The influence of lily bulb maturity, temperature, and long day treatments on flowering was researched in this Oregon State University affiliated project. The three cultivars of Easter lilies tested were; 'Ace', 'Croft', and 'Nellie White'.
Research was carried out on nursery weed control with the use of herbicides. The herbicides were rated according to effectiveness of weed control and amount of plant damage. The weed control tests were conducted on both summer and winter weeds.
Research was carried out on the deficiency symptoms of rhododendrons. The study was prompted by the lack of information on descriptive symptomatology in available literature, the results are discussed by the author.
The topic discussed by the Oregon State University affiliated author is the challenge of timing Easter lilies for bloom around variable dates. A new production method is offered as a solution to the issue of timing Easter lilies.
A study was conducted to determine the effectiveness of a specific control for bulb fly larvae (Merodon equestrist) on Narcissus bulbs. The results showed it was possible to control the pests while leaving the Narcissus bulbs in the ground for the desired 2-3 years without being damaged.
In an effort to find an Easter lily that was more resistant to virus and diseases, an Easter lily breeding program was established in 1960 in Harbor, OR. A cultivar was produced that was promising to the researchers working on the project.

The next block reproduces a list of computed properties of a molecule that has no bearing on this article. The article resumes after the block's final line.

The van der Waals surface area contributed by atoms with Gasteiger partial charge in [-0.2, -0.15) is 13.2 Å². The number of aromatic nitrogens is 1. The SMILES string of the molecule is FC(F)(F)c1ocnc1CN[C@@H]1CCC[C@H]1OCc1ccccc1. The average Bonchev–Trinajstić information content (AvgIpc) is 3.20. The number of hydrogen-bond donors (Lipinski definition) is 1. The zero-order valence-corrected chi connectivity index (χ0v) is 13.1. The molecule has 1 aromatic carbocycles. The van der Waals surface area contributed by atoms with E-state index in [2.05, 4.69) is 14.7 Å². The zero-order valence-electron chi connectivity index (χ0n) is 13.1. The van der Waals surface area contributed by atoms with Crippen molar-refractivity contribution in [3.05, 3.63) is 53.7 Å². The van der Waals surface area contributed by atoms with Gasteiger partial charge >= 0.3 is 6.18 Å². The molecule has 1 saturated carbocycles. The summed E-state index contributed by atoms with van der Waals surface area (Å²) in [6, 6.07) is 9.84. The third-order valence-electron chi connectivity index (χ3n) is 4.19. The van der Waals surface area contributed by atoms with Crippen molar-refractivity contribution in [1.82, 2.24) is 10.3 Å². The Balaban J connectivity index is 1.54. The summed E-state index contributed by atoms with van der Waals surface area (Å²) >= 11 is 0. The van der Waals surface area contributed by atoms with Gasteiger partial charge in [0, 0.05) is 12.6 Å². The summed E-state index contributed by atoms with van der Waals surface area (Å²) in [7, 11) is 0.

The standard method for propagation of Mugo pine (Pinus mugo) at the time the article was written was by seed. The challenges involved in propagating by seed were thought to be overcome by using summer softwood cuttings. Recommendations are made based on the rooting studies carried out by the authors.
Rooting trials were conducted on Cytisus and Genista softwood cuttings to test the effectiveness of several rooting compounds. The methods and results of the Oregon State University affiliated study are discussed by the author.
Root base rot and a specific Penicillium rot was affecting the forcing of lilies in the Pacific Northwest. Studies were carried out to discover a successful control for the two rots and are discussed by the author.
A program was developed after an increasing amount of rose rootstock varieties became infected with viruses that were being transmitted to the cuttings during propagation. Recommendations are given by the author on how to approach the rose virus problem.